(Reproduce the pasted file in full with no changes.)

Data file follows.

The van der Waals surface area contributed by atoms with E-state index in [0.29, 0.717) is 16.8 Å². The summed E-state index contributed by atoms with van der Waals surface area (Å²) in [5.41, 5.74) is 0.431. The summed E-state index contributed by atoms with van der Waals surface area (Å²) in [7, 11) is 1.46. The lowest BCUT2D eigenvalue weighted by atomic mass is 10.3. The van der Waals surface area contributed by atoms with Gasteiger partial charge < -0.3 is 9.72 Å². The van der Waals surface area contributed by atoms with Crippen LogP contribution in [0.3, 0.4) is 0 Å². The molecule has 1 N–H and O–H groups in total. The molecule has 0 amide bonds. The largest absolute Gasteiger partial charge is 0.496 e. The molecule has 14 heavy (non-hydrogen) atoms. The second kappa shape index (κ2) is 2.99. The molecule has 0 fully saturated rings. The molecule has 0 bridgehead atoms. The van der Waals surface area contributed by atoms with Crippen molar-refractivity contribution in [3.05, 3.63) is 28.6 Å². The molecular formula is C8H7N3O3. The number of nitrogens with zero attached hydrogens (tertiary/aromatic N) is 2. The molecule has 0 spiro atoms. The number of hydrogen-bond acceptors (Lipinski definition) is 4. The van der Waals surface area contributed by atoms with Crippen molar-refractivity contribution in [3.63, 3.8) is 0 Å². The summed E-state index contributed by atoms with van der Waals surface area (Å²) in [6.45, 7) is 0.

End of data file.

The van der Waals surface area contributed by atoms with E-state index in [0.29, 0.717) is 16.8 Å². The summed E-state index contributed by atoms with van der Waals surface area (Å²) in [5.41, 5.74) is 0.431. The summed E-state index contributed by atoms with van der Waals surface area (Å²) in [7, 11) is 1.46. The lowest BCUT2D eigenvalue weighted by atomic mass is 10.3. The van der Waals surface area contributed by atoms with Gasteiger partial charge < -0.3 is 9.72 Å². The van der Waals surface area contributed by atoms with Crippen LogP contribution in [0.3, 0.4) is 0 Å². The molecule has 1 N–H and O–H groups in total. The molecule has 0 amide bonds. The largest absolute Gasteiger partial charge is 0.496 e. The molecule has 14 heavy (non-hydrogen) atoms. The second kappa shape index (κ2) is 2.99. The molecule has 0 fully saturated rings. The molecule has 0 bridgehead atoms. The van der Waals surface area contributed by atoms with Crippen molar-refractivity contribution in [3.05, 3.63) is 28.6 Å². The molecular formula is C8H7N3O3. The number of nitrogens with zero attached hydrogens (tertiary/aromatic N) is 2. The molecule has 0 spiro atoms. The number of hydrogen-bond acceptors (Lipinski definition) is 4. The van der Waals surface area contributed by atoms with Crippen molar-refractivity contribution in [3.63, 3.8) is 0 Å². The summed E-state index contributed by atoms with van der Waals surface area (Å²) in [6.45, 7) is 0.